Salem EC, Wyndcliffe House residents share Thanksgiving meal

Residents of Wyndcliffe House Apartments in Hamburg enjoyed an early Thanksgiving meal on Saturday, Nov. 12. Members of Salem EC Church, Lenhartsville, loaded up roasters full of turkey, stuffing and gravy and bowls of cranberry sauce to share in a communal meal.

These meals are a newly established tradition between the church and residents.

Lynda Zuercher is site manager for Wyndcliffe House, which offers subsidized housing to seniors age 62 and older or adults with a handicap or disability. There are 100 single-bedroom units, and most of the residents live alone.

“Thanksgiving dinner, that was a great idea,” Zuercher said. “A lot of the residents don’t have families to go to for holidays.”

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“It gives the residents something to look forward to doing,” she added. “And they don’t have to do their own cooking.”

Providing the meals is a community effort. Pastor Dave Long coordinates a date with Zuercher, then heads over to the apartments a few weeks ahead of time to post flyers. Some church members donate food, others prepare it, and a third group takes the food to Wyndcliffe’s community room and serves it to the residents. Then they fill their own plates, sit down and visit with their neighbors.

Deb Pirkey has gone to serve the meals several times. She likes the idea that, instead of having people come to the church, the church goes out to them.

“Most people think you’re going there to bless or serve those who may need additional help, but I know I always get a real blessing being there, talking and sitting and laughing with the folks,” she said. “This past time was especially nice in that regard. I got to meet a few ladies I didn’t know. It’s very uplifting.”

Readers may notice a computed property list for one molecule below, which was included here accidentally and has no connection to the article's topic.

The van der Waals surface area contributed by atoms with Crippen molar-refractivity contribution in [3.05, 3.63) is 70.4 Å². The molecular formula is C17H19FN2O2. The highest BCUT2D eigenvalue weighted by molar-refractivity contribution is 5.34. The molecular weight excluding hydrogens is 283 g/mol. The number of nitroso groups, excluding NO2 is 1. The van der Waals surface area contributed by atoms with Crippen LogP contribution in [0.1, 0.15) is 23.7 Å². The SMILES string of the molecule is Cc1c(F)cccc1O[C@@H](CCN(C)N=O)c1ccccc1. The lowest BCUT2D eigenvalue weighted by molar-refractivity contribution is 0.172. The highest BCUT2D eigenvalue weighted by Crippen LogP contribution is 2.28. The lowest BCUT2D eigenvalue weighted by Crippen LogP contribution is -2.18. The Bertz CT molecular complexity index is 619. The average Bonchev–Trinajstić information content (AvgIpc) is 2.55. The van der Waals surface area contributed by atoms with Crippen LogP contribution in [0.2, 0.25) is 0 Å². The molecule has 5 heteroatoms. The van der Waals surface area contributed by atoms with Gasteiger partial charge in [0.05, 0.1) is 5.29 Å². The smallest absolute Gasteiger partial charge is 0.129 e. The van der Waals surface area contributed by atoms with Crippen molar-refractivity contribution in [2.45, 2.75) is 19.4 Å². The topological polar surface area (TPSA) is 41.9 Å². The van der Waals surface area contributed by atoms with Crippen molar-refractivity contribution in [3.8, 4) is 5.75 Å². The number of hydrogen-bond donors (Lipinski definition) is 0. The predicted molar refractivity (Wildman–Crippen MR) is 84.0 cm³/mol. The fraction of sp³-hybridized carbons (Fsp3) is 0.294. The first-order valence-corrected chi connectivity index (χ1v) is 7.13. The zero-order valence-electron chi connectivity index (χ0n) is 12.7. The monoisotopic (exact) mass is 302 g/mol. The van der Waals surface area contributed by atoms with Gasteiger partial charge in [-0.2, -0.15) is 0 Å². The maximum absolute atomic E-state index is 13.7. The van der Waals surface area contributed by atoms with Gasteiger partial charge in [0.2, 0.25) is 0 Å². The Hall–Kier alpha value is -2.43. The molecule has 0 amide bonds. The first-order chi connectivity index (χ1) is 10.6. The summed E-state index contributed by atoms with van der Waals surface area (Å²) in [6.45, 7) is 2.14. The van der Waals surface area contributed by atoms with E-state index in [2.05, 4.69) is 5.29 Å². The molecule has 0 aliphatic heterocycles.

Taking a meal to Wyndcliffe, and connecting with the residents there, began when church members delivered leftovers from a pig-roast fundraiser to the apartments in the early fall of 2015. The residents were so receptive, Long recalled, that the church decided to make intentional plans for future meals.

They served ham and green beans in late 2015 and took out pans of lasagna a few months later. When planning for the 2016 pig roast, the pastor said, “We actually factored in enough extra meals to take some out to the residents.”

The ties between Salem and Wyndcliffe are obvious ones, Long said. Several members have lived in the units over the years.

“We’ve gotten to know some of the people through visitation, and through Christmas caroling,” he explained. “I think it’s a great opportunity to meet the needs in our community. We are showing Christ-like love to our neighbors in a very tangible way.”

For this early Thanksgiving meal, about 45 residents attended. Ten volunteers, including the pastor, served, ate and cleaned up on Saturday.

“I like getting to know the people,” Long added. “They’re a lot of fun. I like hearing about their life experiences.”

Long’s teenage son, Ethan, also helped with the turkey meal.

“I enjoy helping the people out,” he said, noting that many residents were waiting for the meal to arrive. “You can tell they really like it. And I think it’s nice to be able to talk with them.”

“What they did on Saturday was great. There was a meal and the camaraderie of getting together,” Zuercher concluded. “That was perfect.”

A local food pantry also comes to Wyndcliffe House Apartments once a month. Zuercher said other groups may contact her at 610-562-4902 about ways to visit and support the residents.